Nearly all forum signature links are “nofollows,” so you won’t get any SEO benefit out of it. But if your answers are helpful and informative, you’ll likely see forum participants click through to your site. And as forum posts often pop up in search results, you’ll experience click-throughs from forum visitors as well.
10. Answer Questions on Q&A Sites
Like answering questions in industry forums, providing insightful answers on Q&A sites such as Quora and Yahoo! Answers can help establish you as an expert. If your answers are helpful enough, you’ll see a number of people click through to your site.
11. Build a Presence on Social Media Platforms
Social media can be a tremendously powerful platform to spread a message and build a fan base. But for driving early sales, your time is often better spent on long-term techniques to improve organic SEO rankings. (Sorry, Gary Vaynerchuk, but I’ve often seen too much effort for too little ROI in this area, at least in terms of driving sales and traffic.)
So do social media platforms have a place in your eCommerce marketing efforts? Absolutely! While they might not be the best direct driver of sales, I think social platforms can be a great way to interact with customers and build your reputation as a quality company. And taking a proactive approach to encourage social engagement from the get-go can help you slowly build a community of brand ambassadors and fans.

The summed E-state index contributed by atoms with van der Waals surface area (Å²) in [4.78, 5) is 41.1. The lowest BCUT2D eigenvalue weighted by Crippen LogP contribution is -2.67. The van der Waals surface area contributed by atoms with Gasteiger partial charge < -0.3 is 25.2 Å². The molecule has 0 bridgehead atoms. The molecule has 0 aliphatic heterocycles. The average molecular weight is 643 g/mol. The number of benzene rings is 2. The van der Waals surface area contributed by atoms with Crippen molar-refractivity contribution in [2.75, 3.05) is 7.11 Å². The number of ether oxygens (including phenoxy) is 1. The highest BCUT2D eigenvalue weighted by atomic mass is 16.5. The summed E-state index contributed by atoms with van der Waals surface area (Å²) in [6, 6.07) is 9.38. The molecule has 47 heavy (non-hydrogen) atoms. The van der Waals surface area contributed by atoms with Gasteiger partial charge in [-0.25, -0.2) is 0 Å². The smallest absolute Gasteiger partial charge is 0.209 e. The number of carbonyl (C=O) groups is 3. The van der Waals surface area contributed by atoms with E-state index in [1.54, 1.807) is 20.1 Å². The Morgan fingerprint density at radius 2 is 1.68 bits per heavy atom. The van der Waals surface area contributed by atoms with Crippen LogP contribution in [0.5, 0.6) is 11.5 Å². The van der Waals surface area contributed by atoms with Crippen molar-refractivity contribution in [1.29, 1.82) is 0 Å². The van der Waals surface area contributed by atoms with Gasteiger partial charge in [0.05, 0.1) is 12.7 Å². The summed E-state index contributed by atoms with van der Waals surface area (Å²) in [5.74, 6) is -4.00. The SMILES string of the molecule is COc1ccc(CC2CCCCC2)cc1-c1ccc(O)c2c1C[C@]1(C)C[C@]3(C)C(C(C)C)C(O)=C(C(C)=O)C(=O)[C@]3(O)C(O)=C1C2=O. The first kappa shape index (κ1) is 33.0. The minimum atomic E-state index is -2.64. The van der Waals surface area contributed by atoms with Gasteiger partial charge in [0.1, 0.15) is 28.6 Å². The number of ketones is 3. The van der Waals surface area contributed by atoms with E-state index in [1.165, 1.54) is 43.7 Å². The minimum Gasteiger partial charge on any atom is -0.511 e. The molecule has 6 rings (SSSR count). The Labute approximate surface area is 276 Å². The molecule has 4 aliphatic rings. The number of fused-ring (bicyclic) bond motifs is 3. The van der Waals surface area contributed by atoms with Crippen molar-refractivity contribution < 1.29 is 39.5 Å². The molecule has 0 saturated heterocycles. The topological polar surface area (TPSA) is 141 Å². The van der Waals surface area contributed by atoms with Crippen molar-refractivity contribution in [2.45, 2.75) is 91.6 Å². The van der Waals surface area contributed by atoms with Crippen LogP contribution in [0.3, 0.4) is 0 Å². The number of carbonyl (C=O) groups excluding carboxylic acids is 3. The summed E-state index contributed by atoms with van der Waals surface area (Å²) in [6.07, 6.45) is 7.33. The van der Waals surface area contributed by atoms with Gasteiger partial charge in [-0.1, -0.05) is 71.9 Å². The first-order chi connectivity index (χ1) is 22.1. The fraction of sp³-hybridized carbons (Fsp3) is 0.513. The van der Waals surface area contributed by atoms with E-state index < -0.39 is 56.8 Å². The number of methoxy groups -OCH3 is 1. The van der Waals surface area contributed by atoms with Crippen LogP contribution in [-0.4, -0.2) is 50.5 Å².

There are definitely exceptions to this. If you sell something unique or artistic that has the potential go viral, you may be able to get tremendous traction with social networks. That’s great, so long as you test and confirm it’s working. But too many people fall into the trap of thinking, “I HAVE to be marketing heavily on social networks!” even though they’re not seeing results themselves.
12. Directory Submissions
To be clear, I don’t advocate submitting your site to hundreds of directories in the hope of gaining an SEO boost — it likely won’t work. There are too many low-quality and spammy directories, many of which Google likely discounts entirely.
But submitting to quality, niche-specific directories can be a good idea when used with other marketing tactics. You’ll also want to submit your site to the DMOZ.org directory, one of the best-known on the web. It can take a LONG time to get listed in DMOZ, so make sure you submit your site as soon as you think it’s a quality resource.
Avoid Like the Plague
Most of these strategies have worked at some point in the past, but will be a waste of time now. Even worse, they could cause your site to be penalized by Google, negating all the legitimate work you’ve done!